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Why The Voice Of Lin In Spirited Away Sounds So Familiar To Disney Fans

In the 2001 Studio Ghibli classic "Spirited Away," the journey little Chihiro (voiced by Rumi Hiiragi and Daveigh Chase in the English dub) had to endure was certainly an intense one. After seeing her parents transform into swine, the young girl finds herself in the Spirit Realm where she must face a series of challenges in a fantastical bathhouse to change them back. And while most of the hostile spirits and monsters who encounter the child see her as a nuisance, there are still those who aim to help her adjust, from the multi-armed Kamaji (voiced by Bunta Sugawara and David Ogden Stiers) to the mysterious Haku (voiced by Miyu Irino and Jason Marsden). Among these sympathetic faces is that of Lin, a hardworking servant in the bathhouse who is tasked with having Chihiro as her assistant. 

While she has a sarcastic and stubborn side to her, Lin ultimately has a good heart, guiding and comforting Chihiro through her many trials and tribulations, while also having her own ambitions to one day leave the bathhouse and venture on her own. As with all the characters in "Spirited Away," Lin has two notable voice actors who helped breathe life into her, with the original Japanese version seeing Yoomi Tamai voice the character, while the English dub sees Susan Egan take on the role. Fans with a good ear for voice actors are likely to recognize Egan's sultry and snarky tones from another fantastical animated feature — one that we're not afraid to say we're in love with.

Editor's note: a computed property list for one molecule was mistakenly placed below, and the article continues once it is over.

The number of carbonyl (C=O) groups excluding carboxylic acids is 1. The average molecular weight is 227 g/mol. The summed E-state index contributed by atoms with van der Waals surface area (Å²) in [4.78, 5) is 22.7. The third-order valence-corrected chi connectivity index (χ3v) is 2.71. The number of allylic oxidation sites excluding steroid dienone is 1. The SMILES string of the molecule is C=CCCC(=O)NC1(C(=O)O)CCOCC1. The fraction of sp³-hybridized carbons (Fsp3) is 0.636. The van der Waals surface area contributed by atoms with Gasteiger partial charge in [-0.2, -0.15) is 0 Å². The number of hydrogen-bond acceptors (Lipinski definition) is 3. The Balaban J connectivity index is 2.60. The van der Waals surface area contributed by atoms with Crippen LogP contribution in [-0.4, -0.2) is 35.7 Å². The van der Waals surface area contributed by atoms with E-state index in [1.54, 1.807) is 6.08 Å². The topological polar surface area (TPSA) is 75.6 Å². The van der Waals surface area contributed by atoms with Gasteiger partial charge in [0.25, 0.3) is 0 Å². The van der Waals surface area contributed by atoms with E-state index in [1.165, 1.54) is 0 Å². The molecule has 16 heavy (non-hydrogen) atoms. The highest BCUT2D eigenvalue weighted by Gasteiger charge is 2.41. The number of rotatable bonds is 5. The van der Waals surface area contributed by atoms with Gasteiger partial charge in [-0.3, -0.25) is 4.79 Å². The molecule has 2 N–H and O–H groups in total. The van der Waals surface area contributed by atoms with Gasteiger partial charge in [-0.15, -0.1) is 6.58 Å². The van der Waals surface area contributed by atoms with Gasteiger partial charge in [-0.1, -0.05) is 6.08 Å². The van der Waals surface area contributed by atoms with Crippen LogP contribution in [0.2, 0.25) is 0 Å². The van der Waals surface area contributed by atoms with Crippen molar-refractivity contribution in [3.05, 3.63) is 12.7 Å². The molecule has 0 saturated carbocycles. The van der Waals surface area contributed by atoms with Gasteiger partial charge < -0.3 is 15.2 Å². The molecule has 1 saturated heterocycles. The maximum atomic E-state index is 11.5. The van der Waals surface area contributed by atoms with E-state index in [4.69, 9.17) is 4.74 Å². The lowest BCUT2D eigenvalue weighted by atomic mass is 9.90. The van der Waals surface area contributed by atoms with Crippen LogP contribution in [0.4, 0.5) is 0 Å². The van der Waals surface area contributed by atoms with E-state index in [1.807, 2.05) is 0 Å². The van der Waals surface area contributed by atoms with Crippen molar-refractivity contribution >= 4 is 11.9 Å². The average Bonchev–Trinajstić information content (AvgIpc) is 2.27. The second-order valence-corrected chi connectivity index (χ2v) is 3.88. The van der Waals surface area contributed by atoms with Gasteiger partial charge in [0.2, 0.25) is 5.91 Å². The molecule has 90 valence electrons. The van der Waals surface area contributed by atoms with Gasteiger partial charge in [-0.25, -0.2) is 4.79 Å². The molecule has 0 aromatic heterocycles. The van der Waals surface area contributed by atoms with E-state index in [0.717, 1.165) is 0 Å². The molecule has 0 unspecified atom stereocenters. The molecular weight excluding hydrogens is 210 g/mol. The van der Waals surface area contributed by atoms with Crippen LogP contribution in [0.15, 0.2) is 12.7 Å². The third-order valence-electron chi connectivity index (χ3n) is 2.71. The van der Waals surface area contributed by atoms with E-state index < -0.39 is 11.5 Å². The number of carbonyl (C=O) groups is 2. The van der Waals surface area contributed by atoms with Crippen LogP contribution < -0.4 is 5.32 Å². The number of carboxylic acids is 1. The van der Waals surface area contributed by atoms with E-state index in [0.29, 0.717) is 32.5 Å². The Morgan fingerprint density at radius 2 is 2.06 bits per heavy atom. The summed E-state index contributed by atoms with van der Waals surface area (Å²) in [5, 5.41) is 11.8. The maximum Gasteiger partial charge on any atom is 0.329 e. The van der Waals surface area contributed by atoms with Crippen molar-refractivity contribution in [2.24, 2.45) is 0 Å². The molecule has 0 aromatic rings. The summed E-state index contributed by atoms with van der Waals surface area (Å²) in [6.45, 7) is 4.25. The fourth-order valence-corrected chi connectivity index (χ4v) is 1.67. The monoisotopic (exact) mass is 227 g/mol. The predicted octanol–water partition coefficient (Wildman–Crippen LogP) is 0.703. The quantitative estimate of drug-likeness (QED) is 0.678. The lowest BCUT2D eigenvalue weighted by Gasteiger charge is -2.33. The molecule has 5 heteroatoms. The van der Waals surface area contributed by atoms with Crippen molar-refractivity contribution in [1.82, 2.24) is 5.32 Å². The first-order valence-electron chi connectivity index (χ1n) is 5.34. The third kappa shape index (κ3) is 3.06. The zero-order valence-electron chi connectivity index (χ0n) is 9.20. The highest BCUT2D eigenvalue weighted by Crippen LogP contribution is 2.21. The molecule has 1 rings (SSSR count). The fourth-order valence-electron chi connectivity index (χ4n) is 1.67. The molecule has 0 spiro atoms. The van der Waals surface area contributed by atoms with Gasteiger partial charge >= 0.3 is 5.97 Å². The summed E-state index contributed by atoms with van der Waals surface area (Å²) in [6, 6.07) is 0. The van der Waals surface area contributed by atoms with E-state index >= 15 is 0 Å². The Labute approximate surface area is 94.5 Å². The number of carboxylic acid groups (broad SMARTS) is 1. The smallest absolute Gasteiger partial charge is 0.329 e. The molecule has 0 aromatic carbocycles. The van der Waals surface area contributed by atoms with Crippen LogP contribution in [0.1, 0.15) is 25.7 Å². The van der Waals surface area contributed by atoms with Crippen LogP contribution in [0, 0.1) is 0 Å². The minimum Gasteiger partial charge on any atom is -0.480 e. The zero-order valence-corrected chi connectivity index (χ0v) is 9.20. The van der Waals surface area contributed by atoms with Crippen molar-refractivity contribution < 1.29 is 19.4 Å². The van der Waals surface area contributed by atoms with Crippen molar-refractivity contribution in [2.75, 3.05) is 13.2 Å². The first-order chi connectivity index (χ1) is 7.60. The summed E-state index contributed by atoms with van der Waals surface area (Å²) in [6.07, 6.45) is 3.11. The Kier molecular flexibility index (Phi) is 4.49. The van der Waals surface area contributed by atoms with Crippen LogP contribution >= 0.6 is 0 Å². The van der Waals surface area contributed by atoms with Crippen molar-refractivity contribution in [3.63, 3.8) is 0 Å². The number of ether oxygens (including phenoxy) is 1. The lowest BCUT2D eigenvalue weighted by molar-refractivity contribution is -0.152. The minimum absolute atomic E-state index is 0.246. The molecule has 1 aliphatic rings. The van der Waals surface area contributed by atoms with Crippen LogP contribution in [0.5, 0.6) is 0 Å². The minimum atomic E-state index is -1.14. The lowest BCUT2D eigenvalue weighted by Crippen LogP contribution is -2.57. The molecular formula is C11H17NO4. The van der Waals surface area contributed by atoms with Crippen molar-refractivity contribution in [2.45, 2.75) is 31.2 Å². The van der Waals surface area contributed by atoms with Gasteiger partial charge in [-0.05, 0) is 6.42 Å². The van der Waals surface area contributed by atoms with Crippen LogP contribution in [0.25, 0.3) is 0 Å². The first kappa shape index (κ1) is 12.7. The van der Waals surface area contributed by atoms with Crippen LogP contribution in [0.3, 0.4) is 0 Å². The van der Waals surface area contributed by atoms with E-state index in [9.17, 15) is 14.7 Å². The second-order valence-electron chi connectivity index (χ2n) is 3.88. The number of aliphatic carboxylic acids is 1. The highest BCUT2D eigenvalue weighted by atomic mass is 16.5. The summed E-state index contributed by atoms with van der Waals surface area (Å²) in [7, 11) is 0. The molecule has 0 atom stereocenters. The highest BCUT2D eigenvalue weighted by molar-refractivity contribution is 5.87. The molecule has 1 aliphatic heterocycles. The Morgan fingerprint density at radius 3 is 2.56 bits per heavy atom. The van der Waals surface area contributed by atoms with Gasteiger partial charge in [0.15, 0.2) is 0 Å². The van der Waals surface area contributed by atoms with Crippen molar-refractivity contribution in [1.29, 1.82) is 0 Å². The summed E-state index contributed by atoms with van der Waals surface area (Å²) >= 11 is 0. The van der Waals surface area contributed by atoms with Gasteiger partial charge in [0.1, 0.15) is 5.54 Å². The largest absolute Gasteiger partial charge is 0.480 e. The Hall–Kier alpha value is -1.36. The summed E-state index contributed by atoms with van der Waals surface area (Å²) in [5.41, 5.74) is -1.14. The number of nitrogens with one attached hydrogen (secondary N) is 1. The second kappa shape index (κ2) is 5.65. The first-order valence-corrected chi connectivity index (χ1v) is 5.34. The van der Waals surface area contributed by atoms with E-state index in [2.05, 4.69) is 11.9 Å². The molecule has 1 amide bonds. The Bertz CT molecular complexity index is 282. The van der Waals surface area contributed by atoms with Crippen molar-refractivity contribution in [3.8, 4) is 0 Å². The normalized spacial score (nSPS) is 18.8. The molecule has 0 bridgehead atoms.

Susan Egan is known best for voicing Megara in Hercules

The English voice for Lin in Hayao Miyazaki's "Spirited Away" lent her cynical voice to another beloved animated heroine, Megara from the Disney animated film "Hercules." In the 1997 animated musical (very) loosely based on the legendary titular Greek hero, Meg acts as a servant to the film's antagonist Hades (James Woods), who offers her freedom in exchange for getting Hercules (Tate Donovan) to give up his powers. But as can be imagined, Meg is swept off her feet by Hercules, no matter how much she tries denying it in the earworm of a song "I Won't Say (I'm in Love)." 

Egan's distinct sarcastic talents were perfect for the plucky protagonist, largely due to the film's team basing the character on 1940s screwball comedians, particularly the character Jean Harrington (Barbara Stanwyck) from 1941's "The Lady Eve" (via The Irish Times). Suffice it to say, Egan found herself right at home in the role. "Well I love her, she's funny," Egan says in an interview with Associated Press. "When's the last time they've had a Disney heroine who's funny? She gets all the one-liners, I love that!" 

This wouldn't be her first time involved in a Disney production. For the 1994 Broadway adaptation of "Beauty and the Beast," Egan threw on the blue and white dress to play Belle, which she initially auditioned to be the voice for in the original 1991 animated film (via Desert News).